SÃO PAULO, Brazil — Melatonin is a naturally occurring hormone produced by the human body in response to darkness that helps regulate our sleep-wake cycles. In other words, melatonin tips off our brains that it’s bedtime. Of course, sleep is often incredibly elusive, and many people boost their natural melatonin levels with over-the-counter supplements. However, new findings from Brazil suggest taking melatonin supplements can aggravate pre-existing intestinal disorders such as Crohn’s disease and ulcerative colitis.
Study authors examined a group of lab mice, discovering that depending on each rodent’s gut microbiota profile, melatonin appeared capable of worsening inflammation of the intestine and impairing the action of the gut microbiota.
The gut microbiota, or gut flora, is an essential community of bacteria and other microbes vital to good health, proper digestion, and a robust immune system. When someone has an imbalance of unhealthy and healthy microbes in the intestines, it can contribute to weight gain, high blood sugar, abnormal cholesterol levels, and other disorders.
“It’s generally thought to be harmless. After all, it’s a hormone and can help regulate sleep. However, our study shows that people should be careful about taking hormone supplements and that the ingestion of melatonin supplement can have adverse effects on health,” says Cristina Ribeiro de Barros Cardoso, a professor of immunology and neuroimmunoendocrinology at the University of São Paulo’s Ribeirão Preto School of Pharmaceutical Sciences (FCFRP-USP), in a media release.
Intestinal disorders can lead to several painful side-effects
Cardoso’s laboratory focuses on research pertaining to inflammatory bowel disorders like Crohn’s disease and ulcerative colitis. These conditions are immune-mediated, meaning they stem from abnormal activity among immune cells while overreacting to a pathogen, which can ultimately result in destructive effects on the gut microbiome and severe clinical symptoms including abdominal pain, constant diarrhea, bleeding, and fatigue.
Current treatments include either suppressing or inhibiting immune responses in order to lower the excessive inflammation that can damage intestines. Besides corticosteroids and immunosuppressants, treatments may also include immunobiological medications, considered more effective for both moderate and severe cases. However, these treatments can be expensive and unaffordable for most people. For example, in Brazil, such meds are only covered under specific circumstances by the SUS (Sistema Único de Saúde, the national health service in Brazil) or by health plans mandated by a court order.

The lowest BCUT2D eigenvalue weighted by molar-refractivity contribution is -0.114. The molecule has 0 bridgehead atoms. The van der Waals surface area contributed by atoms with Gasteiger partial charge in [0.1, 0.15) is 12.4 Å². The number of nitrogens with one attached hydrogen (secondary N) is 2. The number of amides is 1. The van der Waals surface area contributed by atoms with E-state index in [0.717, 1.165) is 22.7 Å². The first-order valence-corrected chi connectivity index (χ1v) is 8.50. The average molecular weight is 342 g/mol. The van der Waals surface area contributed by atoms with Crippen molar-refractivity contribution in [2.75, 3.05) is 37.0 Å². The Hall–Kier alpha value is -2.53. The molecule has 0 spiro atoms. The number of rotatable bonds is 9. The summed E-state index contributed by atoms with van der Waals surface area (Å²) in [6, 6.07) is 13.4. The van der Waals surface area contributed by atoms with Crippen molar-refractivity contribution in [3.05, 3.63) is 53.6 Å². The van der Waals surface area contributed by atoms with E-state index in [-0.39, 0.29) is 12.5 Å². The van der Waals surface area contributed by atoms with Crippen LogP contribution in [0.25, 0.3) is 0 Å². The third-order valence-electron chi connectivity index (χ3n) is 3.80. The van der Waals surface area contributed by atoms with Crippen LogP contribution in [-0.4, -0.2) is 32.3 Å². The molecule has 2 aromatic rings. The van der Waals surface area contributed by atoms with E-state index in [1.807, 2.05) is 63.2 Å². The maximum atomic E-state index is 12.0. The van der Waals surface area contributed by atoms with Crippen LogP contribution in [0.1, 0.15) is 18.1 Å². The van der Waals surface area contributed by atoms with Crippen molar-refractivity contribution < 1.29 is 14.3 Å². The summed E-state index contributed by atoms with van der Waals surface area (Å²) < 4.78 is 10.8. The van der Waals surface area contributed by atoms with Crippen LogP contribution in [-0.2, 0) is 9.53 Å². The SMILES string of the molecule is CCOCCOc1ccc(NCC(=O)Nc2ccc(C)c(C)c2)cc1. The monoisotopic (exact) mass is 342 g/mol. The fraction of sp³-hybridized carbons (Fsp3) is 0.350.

“Our lab works to achieve a better understanding of these diseases and propose novel treatments that are more affordable,” explains Prof. Cardoso, who holds a degree in dentistry from the Federal University of Uberlândia (Minas Gerais state) and a PhD in basic and applied immunology from USP, with a postdoctoral internship at Forsyth Institute, an affiliate of the Harvard School of Dental Medicine.
Besides the issue of affordability, Prof. Cardoso says many patients simply don’t respond well to the most advanced treatments and thus must undergo surgery to remove parts of their intestine. Such invasive procedures, of course, can extract a heavy toll health-wise on the patient and their quality of life after the procedure.
“For this reason, in recent years we have pursued novel therapeutic options, primarily based on immune response modulation or regulation,” the professor notes.
Scientists warn supplements are still drugs
Prof. Cardoso and her team have spent years conducting hormone research, but recently began focusing on melatonin specifically.
“Look, I’m not saying by any means that melatonin doesn’t have beneficial effects. On the contrary, in fact. There are few studies or reports pointing to adverse side effects,” she adds.
To be clear, there’s no denying melatonin can act as an antioxidant and improve several physiological or pathological conditions.
“We started out in this study with the assumption that we might be able to develop a novel treatment for Crohn’s disease and ulcerative colitis, but to our surprise, we found exactly the opposite, and patients should be made aware of this danger,” the researcher continues.
This project involved an experiment in which scientists induced colitis in a group of mice, who they then treated with melatonin. The animals’ conditions became worse instead of improving after receiving melatonin.
“It’s important to stress that no human patients were involved in the study. The animals’ bowel inflammation became much, much worse,” Prof. Cardoso comments. “We then began trying to understand why. We found that melatonin had a positive effect on the disease if the effect on gut microbiota was ignored and the mice were treated with wide-spectrum antibiotics to eliminate all the bacteria.”
It appears the negative effects of melatonin depend on the bacteria present in a person’s intestine and also have an association with inflammatory diseases of the region. Certain gut microbiota features seem to increase inflammation and disrupt the immune system in response to melatonin, ultimately damaging the digestive system.
“What is the meaning of all this? I’d say it’s that all that glitters is not gold. We should take great care with medications, hormone supplements or hormones offered as food supplements. You buy a ‘food supplement’ in a pharmacy and think it’s not a drug, it won’t alter anything in your body, it will only do good because after all it’s sold as a food supplement, but it’s not really that at all. It’s a hormone, and regulation of the interaction between all hormones and the immune system is very delicate,” Prof. Cardoso concludes.
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The study is published in the journal Microorganisms.